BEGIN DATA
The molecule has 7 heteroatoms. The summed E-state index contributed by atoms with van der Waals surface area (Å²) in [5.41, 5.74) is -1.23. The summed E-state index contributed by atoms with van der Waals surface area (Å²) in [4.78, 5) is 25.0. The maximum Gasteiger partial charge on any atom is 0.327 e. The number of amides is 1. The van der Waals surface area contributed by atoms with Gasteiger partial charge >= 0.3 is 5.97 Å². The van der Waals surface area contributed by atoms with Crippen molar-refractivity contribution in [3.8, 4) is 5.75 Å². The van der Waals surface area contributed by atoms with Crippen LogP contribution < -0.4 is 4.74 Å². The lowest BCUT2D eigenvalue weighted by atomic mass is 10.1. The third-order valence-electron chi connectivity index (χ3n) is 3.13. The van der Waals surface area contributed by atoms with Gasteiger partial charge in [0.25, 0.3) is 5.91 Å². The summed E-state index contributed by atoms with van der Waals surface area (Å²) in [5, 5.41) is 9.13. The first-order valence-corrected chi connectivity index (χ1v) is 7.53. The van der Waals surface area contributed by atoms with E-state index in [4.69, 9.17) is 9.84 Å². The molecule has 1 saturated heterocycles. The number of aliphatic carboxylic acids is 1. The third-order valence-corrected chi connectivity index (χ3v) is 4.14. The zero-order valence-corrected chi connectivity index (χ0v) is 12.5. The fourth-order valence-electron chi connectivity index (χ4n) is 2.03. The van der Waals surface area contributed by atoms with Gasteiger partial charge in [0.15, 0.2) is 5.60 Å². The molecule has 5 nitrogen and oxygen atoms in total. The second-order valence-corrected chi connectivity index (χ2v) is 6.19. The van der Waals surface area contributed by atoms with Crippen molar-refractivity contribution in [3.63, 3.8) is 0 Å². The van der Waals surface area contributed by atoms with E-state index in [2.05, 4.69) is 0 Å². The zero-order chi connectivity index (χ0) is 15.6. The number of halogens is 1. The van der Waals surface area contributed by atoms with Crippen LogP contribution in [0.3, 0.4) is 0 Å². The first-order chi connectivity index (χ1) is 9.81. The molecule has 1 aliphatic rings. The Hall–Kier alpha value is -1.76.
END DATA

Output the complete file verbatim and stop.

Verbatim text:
The molecule has 7 heteroatoms. The summed E-state index contributed by atoms with van der Waals surface area (Å²) in [5.41, 5.74) is -1.23. The summed E-state index contributed by atoms with van der Waals surface area (Å²) in [4.78, 5) is 25.0. The maximum Gasteiger partial charge on any atom is 0.327 e. The number of amides is 1. The van der Waals surface area contributed by atoms with Gasteiger partial charge >= 0.3 is 5.97 Å². The van der Waals surface area contributed by atoms with Crippen molar-refractivity contribution in [3.8, 4) is 5.75 Å². The van der Waals surface area contributed by atoms with Crippen LogP contribution < -0.4 is 4.74 Å². The lowest BCUT2D eigenvalue weighted by atomic mass is 10.1. The third-order valence-electron chi connectivity index (χ3n) is 3.13. The van der Waals surface area contributed by atoms with Gasteiger partial charge in [0.25, 0.3) is 5.91 Å². The summed E-state index contributed by atoms with van der Waals surface area (Å²) in [5, 5.41) is 9.13. The first-order valence-corrected chi connectivity index (χ1v) is 7.53. The van der Waals surface area contributed by atoms with E-state index in [4.69, 9.17) is 9.84 Å². The molecule has 1 saturated heterocycles. The number of aliphatic carboxylic acids is 1. The third-order valence-corrected chi connectivity index (χ3v) is 4.14. The zero-order valence-corrected chi connectivity index (χ0v) is 12.5. The fourth-order valence-electron chi connectivity index (χ4n) is 2.03. The van der Waals surface area contributed by atoms with Gasteiger partial charge in [0.15, 0.2) is 5.60 Å². The molecule has 5 nitrogen and oxygen atoms in total. The second-order valence-corrected chi connectivity index (χ2v) is 6.19. The van der Waals surface area contributed by atoms with Crippen molar-refractivity contribution in [3.63, 3.8) is 0 Å². The van der Waals surface area contributed by atoms with E-state index in [2.05, 4.69) is 0 Å². The zero-order chi connectivity index (χ0) is 15.6. The number of halogens is 1. The van der Waals surface area contributed by atoms with Crippen LogP contribution in [0.3, 0.4) is 0 Å². The first-order chi connectivity index (χ1) is 9.81. The molecule has 1 aliphatic rings. The Hall–Kier alpha value is -1.76.